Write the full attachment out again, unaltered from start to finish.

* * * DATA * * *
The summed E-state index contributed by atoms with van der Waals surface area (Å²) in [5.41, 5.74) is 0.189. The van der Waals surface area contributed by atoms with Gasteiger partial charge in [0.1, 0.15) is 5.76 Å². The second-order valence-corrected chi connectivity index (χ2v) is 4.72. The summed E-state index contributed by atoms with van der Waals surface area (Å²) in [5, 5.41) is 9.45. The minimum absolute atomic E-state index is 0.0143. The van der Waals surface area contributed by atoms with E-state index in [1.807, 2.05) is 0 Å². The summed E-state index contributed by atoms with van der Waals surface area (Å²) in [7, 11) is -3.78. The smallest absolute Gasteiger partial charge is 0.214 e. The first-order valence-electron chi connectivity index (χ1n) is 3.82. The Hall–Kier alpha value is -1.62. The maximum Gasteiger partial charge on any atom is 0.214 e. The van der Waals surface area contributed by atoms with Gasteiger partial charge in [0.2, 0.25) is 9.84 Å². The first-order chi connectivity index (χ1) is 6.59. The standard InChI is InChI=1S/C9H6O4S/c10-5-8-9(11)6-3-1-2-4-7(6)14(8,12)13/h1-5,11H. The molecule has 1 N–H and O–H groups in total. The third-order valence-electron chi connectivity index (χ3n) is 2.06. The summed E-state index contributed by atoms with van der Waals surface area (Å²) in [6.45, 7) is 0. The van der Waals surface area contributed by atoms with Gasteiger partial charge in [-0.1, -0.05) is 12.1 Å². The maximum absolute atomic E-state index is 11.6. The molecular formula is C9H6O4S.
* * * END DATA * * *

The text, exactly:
The summed E-state index contributed by atoms with van der Waals surface area (Å²) in [5.41, 5.74) is 0.189. The van der Waals surface area contributed by atoms with Gasteiger partial charge in [0.1, 0.15) is 5.76 Å². The second-order valence-corrected chi connectivity index (χ2v) is 4.72. The summed E-state index contributed by atoms with van der Waals surface area (Å²) in [5, 5.41) is 9.45. The minimum absolute atomic E-state index is 0.0143. The van der Waals surface area contributed by atoms with E-state index in [1.807, 2.05) is 0 Å². The summed E-state index contributed by atoms with van der Waals surface area (Å²) in [7, 11) is -3.78. The smallest absolute Gasteiger partial charge is 0.214 e. The first-order valence-electron chi connectivity index (χ1n) is 3.82. The Hall–Kier alpha value is -1.62. The maximum Gasteiger partial charge on any atom is 0.214 e. The van der Waals surface area contributed by atoms with Gasteiger partial charge in [0.2, 0.25) is 9.84 Å². The first-order chi connectivity index (χ1) is 6.59. The standard InChI is InChI=1S/C9H6O4S/c10-5-8-9(11)6-3-1-2-4-7(6)14(8,12)13/h1-5,11H. The molecule has 1 N–H and O–H groups in total. The third-order valence-electron chi connectivity index (χ3n) is 2.06. The summed E-state index contributed by atoms with van der Waals surface area (Å²) in [6.45, 7) is 0. The van der Waals surface area contributed by atoms with Gasteiger partial charge in [-0.1, -0.05) is 12.1 Å². The maximum absolute atomic E-state index is 11.6. The molecular formula is C9H6O4S.